Americans are understandably upset by the high prices they've been paying for gasoline. Many think that the cause is oil company greed and that the solution is government-enforced price controls. But price controls on gasoline are a terrible idea. They would cause shortages and lineups and would hurt producers and consumers.
Here's why. What determines the price of gasoline is the amount producers are willing to supply at various prices and the amount drivers demand at various prices. At the current price of gasoline, say $2.00, the amount drivers want to buy roughly equals the amount producers want to sell. That's why there are no gas lines. Such a "market-clearing price" evolves in every competitive market.
What happens, then, when the government decrees that the price of gasoline be no higher than, say, $1.80. The obvious answer is that consumers now can get their gas for 20 cents a gallon less. But that answer is incomplete.
At a price of $1.80, consumers will want more than they wanted at $2.00. One of the things economists are surest of is that we want more of a good when its price falls. At that lower price, producers want to supply less. The necessary result, therefore, is a shortage: the amount demanded exceeds the amount supplied.
Shortages lead to lineups. Consumers then compete with each other, not just by paying money but by spending time in line. Economists call this lost time a "deadweight loss," a loss to some that is a gain to none.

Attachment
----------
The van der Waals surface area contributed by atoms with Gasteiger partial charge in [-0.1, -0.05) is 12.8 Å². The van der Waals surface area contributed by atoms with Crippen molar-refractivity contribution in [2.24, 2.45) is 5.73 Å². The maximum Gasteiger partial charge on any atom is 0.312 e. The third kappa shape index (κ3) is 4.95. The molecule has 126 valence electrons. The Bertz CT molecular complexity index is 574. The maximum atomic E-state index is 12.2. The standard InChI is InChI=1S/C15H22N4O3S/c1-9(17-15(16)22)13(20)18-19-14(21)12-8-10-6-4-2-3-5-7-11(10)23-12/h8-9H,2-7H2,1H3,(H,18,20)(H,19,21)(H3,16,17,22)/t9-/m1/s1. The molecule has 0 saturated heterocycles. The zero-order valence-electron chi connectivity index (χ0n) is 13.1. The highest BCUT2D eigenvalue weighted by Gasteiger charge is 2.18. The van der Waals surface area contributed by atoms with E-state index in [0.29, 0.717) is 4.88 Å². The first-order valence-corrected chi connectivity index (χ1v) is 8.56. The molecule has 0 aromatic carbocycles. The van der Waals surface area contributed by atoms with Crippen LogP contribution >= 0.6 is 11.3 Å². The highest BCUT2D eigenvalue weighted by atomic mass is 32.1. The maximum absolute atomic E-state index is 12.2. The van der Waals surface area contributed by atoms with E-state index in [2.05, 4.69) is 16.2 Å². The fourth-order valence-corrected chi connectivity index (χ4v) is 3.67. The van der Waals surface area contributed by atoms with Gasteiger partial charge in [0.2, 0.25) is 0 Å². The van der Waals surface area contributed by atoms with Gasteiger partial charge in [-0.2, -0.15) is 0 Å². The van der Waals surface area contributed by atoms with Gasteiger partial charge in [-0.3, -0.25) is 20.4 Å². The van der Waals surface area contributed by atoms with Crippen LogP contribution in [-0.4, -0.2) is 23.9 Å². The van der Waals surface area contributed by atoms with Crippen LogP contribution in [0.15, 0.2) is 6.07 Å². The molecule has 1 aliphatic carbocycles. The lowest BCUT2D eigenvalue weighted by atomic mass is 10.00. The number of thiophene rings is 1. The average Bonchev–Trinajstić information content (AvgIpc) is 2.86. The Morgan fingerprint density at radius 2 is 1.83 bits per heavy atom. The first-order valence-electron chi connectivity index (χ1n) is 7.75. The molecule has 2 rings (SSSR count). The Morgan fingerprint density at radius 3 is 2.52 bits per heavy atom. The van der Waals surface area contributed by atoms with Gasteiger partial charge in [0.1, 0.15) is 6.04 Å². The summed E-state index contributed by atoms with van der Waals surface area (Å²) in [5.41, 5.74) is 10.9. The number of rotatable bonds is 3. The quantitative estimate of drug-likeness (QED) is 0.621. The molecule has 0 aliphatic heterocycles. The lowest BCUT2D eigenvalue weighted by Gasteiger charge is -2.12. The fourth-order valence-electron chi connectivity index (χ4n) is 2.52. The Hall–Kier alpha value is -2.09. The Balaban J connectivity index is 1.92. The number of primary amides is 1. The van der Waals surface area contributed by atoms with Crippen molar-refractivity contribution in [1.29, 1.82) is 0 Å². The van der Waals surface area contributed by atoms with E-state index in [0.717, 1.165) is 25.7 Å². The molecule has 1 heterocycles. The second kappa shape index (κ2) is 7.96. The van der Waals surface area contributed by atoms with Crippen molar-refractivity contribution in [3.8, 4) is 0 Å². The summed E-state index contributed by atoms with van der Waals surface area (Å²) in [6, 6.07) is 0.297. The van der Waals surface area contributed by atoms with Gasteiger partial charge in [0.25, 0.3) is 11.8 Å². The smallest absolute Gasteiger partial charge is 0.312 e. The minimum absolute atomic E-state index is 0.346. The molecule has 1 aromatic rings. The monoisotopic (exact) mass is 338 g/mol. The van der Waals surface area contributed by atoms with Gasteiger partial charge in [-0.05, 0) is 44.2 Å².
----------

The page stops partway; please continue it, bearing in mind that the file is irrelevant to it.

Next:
During the 1979 gasoline shortage, I calculated that the 80-cent-per-gallon price control caused consumers to spend about $1.10 a gallon (30 cents per gallon in lost time) and that if the price controls had been removed, the market-clearing price of gasoline would have been $1.00. Consumers actually paid more than they would have without price controls, and producers made 20 cents less. Both lost.
Many people are convinced that high gasoline prices are due to oil companies' greed. But that explanation is insufficient. Why such sudden greed? Weren't oil companies greedy a year ago, when prices were lower? To explain a change in something, you need to point to something that changed.
What changed is the world price of oil, which increased by about $14 between May 2003 and May 2004. Each dollar increase in the price of oil translates into roughly a 2.5-cent increase in gasoline prices. About 35 cents of the 50-cent-per-gallon increase in the price of gasoline, therefore, is due to world market conditions, one of which is the reduced oil production in Iraq.
Also, federal regulations fragment what was once a national gasoline market. The Environmental Protection Agency decrees that certain kinds of gasoline be used in certain regions. When a refinery or pipeline goes down in certain markets, such as California, gasoline sellers can't legally buy from other markets. The result: wild swings in gasoline prices. The regulations also make gasoline more expensive.
Price controls are a bad idea. Here's a better one: reduce gasoline taxes.